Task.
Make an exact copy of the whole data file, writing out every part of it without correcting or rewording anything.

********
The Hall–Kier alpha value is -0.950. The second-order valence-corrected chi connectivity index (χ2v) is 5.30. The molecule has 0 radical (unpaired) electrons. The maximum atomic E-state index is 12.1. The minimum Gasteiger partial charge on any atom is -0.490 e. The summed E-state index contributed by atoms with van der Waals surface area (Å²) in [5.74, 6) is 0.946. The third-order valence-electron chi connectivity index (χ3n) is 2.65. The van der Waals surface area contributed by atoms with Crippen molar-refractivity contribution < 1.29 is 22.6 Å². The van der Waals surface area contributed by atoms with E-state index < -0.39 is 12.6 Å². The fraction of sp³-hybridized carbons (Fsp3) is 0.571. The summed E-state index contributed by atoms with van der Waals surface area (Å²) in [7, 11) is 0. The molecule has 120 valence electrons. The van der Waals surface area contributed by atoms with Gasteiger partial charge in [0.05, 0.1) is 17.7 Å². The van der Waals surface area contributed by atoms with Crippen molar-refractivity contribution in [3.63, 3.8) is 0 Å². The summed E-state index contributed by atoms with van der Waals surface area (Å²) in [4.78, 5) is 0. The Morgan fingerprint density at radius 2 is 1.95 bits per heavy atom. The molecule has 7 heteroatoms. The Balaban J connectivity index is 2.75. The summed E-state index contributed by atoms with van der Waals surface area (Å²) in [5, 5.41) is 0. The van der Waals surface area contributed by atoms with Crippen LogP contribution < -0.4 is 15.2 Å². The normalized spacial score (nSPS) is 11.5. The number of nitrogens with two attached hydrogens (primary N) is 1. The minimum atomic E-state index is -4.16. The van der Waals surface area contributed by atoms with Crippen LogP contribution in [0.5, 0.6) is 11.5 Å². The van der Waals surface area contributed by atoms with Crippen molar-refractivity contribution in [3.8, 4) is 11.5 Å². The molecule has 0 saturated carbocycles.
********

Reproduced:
The Hall–Kier alpha value is -0.950. The second-order valence-corrected chi connectivity index (χ2v) is 5.30. The molecule has 0 radical (unpaired) electrons. The maximum atomic E-state index is 12.1. The minimum Gasteiger partial charge on any atom is -0.490 e. The summed E-state index contributed by atoms with van der Waals surface area (Å²) in [5.74, 6) is 0.946. The third-order valence-electron chi connectivity index (χ3n) is 2.65. The van der Waals surface area contributed by atoms with Crippen molar-refractivity contribution < 1.29 is 22.6 Å². The van der Waals surface area contributed by atoms with E-state index < -0.39 is 12.6 Å². The fraction of sp³-hybridized carbons (Fsp3) is 0.571. The summed E-state index contributed by atoms with van der Waals surface area (Å²) in [7, 11) is 0. The molecule has 120 valence electrons. The van der Waals surface area contributed by atoms with Gasteiger partial charge in [0.05, 0.1) is 17.7 Å². The van der Waals surface area contributed by atoms with Crippen molar-refractivity contribution in [3.63, 3.8) is 0 Å². The summed E-state index contributed by atoms with van der Waals surface area (Å²) in [4.78, 5) is 0. The Morgan fingerprint density at radius 2 is 1.95 bits per heavy atom. The molecule has 7 heteroatoms. The Balaban J connectivity index is 2.75. The summed E-state index contributed by atoms with van der Waals surface area (Å²) in [5, 5.41) is 0. The van der Waals surface area contributed by atoms with Crippen LogP contribution < -0.4 is 15.2 Å². The normalized spacial score (nSPS) is 11.5. The number of nitrogens with two attached hydrogens (primary N) is 1. The minimum atomic E-state index is -4.16. The van der Waals surface area contributed by atoms with Crippen LogP contribution in [0.5, 0.6) is 11.5 Å². The van der Waals surface area contributed by atoms with Crippen molar-refractivity contribution in [3.8, 4) is 11.5 Å². The molecule has 0 saturated carbocycles.